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Will Manila stop creating trouble in 2024?

By Chen Qinghong | CHINA DAILY | Updated: 2024-01-11 07:12


The Ferdinand Marcos Jr government in the Philippines veered away from the previous Rodrigo Duterte administration's South China Sea policy in 2023, by making provocative moves that have raised tensions in the region.

True, Philippine President Marcos Jr, acknowledging the souring of Sino-Philippine relations, has said that his government will "solve that problem of Ren'ai Reef" itself, raising hopes that Manila might navigate a different course and appropriately handle the South China Sea disputes. But the shift in the Marcos Jr government's South China Sea policy is not merely a result of inexperience or wrong policies; it is the result of a confluence of internal and external factors.

First, the imminent deterioration and disintegration of the vessel, BRP Sierra Madre, is the direct reason behind the Philippines' frequent attempts to create troubles in the region. In May 1999, just one day after a US missile dropped on the Chinese embassy in what was then Yugoslavia, the Philippine authorities intentionally ran aground the dilapidated tank landing ship on Ren'ai Reef. Using the excuse of a leaking hull, they refused to tow it away later.

For quite some time, Manila had been transporting construction materials to the reef to reinforce the stranded vessel. Due to continuous erosion caused by sea waves and winds, BRP Sierra Madre seems to be on the verge of disintegrating, prompting Manila to accelerate the large-scale transportation of construction materials to repair the stranded ship and turn it into a permanent structure with the aim of unlawfully occupying Ren'ai Reef.

Second, the escalating domestic political strife is a key reason why the Philippines has changed its South China Sea policy with the tacit help of the United States. The situation became increasingly clear last year due to an imminent rupture in the political alliance "UniTeam" between the Marcos and Duterte families.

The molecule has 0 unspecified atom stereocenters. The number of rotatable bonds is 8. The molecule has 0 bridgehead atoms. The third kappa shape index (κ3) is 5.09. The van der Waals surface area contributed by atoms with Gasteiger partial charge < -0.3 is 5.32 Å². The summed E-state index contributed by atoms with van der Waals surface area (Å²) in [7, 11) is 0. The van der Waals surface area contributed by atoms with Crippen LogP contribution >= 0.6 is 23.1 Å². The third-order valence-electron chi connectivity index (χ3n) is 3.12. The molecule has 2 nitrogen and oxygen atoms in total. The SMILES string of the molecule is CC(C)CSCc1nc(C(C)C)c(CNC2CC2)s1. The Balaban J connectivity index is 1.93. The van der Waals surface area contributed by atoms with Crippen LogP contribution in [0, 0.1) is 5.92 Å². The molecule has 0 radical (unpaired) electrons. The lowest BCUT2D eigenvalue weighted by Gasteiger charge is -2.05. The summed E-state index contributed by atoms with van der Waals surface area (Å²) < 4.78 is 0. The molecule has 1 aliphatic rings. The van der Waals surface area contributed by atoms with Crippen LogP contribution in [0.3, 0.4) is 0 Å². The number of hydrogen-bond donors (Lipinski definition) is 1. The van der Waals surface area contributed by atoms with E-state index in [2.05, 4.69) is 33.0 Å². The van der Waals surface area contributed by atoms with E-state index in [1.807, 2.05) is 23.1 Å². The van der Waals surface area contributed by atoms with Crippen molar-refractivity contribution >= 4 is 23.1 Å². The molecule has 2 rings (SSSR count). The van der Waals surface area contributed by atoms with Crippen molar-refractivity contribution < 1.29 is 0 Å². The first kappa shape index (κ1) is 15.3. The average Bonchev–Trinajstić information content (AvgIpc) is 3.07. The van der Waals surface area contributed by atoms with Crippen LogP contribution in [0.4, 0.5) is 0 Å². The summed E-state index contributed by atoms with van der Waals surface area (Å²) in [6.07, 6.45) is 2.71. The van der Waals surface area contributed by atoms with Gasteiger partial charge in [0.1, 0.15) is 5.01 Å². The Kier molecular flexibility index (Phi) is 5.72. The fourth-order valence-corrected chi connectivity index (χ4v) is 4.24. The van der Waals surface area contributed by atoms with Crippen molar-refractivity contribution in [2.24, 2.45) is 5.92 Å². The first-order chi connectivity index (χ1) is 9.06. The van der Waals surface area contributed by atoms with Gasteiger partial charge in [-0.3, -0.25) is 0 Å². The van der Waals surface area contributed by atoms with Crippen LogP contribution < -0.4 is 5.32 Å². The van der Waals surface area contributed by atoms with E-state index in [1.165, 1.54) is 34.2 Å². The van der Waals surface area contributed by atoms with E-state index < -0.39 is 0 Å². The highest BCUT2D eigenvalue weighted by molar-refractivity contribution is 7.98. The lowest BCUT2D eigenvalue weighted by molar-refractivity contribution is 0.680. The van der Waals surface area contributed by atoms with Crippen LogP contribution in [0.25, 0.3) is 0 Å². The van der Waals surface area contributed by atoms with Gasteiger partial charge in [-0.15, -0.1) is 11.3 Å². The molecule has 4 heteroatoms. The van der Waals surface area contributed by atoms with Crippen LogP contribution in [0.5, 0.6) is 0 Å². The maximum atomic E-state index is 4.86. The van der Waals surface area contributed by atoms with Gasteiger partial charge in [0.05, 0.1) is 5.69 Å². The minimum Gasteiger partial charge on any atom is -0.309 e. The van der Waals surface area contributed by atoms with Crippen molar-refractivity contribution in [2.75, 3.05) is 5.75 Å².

Particularly noteworthy is the intensifying dispute between Martin Romualdez, a cousin of Marcos Jr and the current speaker of the House, and Rodrigo Duterte and his daughter Sara Duterte. The dispute stems from the Marcos Jr camp's attempt to break free of the influence of the Duterte family, establish its own authority and expand the Marcos family's influence.

As a result, either driven by Marcos Jr himself or by his camp, there has been a shift in the Philippines' domestic and foreign policies. It is now "leaning towards the US and opposing China". This move serves two purposes: garnering the support of the military and police, as they can benefit significantly from appropriations; and securing the support of the US to weaken the power and influence of the political rivals.

And third, the US' intensifying efforts to contain China is an external factor prompting the Philippines to take risky actions. Over the past decade, the US, identifying China as its primary competitor, has been meddling in the South China Sea, the East China Sea and other regional issues to sow discord between China and its neighbors, and build a unified front to counter China. The US has been using the Philippines, a treaty ally and a crucial link in the "first island chain", as a key lever to interfere in the South China Sea issue, consolidate its military presence in the region, and trigger regional confrontations.

After encouraging the Philippines to stir up trouble in the South China Sea, the US said that its Mutual Defense Treaty with the Philippines is applicable to the South China Sea issue. The two countries also released the US-Philippines Bilateral Defense Guidelines in 2024, asserting that "an armed attack in the Pacific, including anywhere in the South China Sea, on either of their public vessels, aircraft, or armed forces — which includes their Coast Guards — would invoke mutual defense commitments under Articles IV and V of the 1951 US-Philippines Mutual Defense Treaty".

This has emboldened the Philippines to test the reliability of the US' commitment, by frequently creating trouble in the South China Sea.

The three factors mentioned above do not seem to have diminished this year, when the erosion of Sierra Madre could accelerate, widening the cracks between the different political camps in the Philippines.

Moreover, in the past year, while transporting construction materials to Ren'ai Reef, the Philippine authorities invited a large number of journalists to visit the reef in the name of "transparency". In reality, Manila fabricated false information and edited video clips to arouse public anger against China.

The frequent provocative moves of the Philippines in the South China Sea last year have further damaged Sino-Philippine ties and undermined regional stability, forcing knowledgeable individuals and businesspeople, both in the Philippines and other countries, to criticize the Philippine government's moves.

In short, the prospects of the Philippines changing course, exercising restraint and appropriately handling the South China Sea issues in 2024, are not high. But it is clear that Manila's wrong approach will create more troubles not only for the region, but also itself.

The author is an associate research fellow at the China Institutes of Contemporary International Relations. The views don't necessarily reflect those of China Daily.

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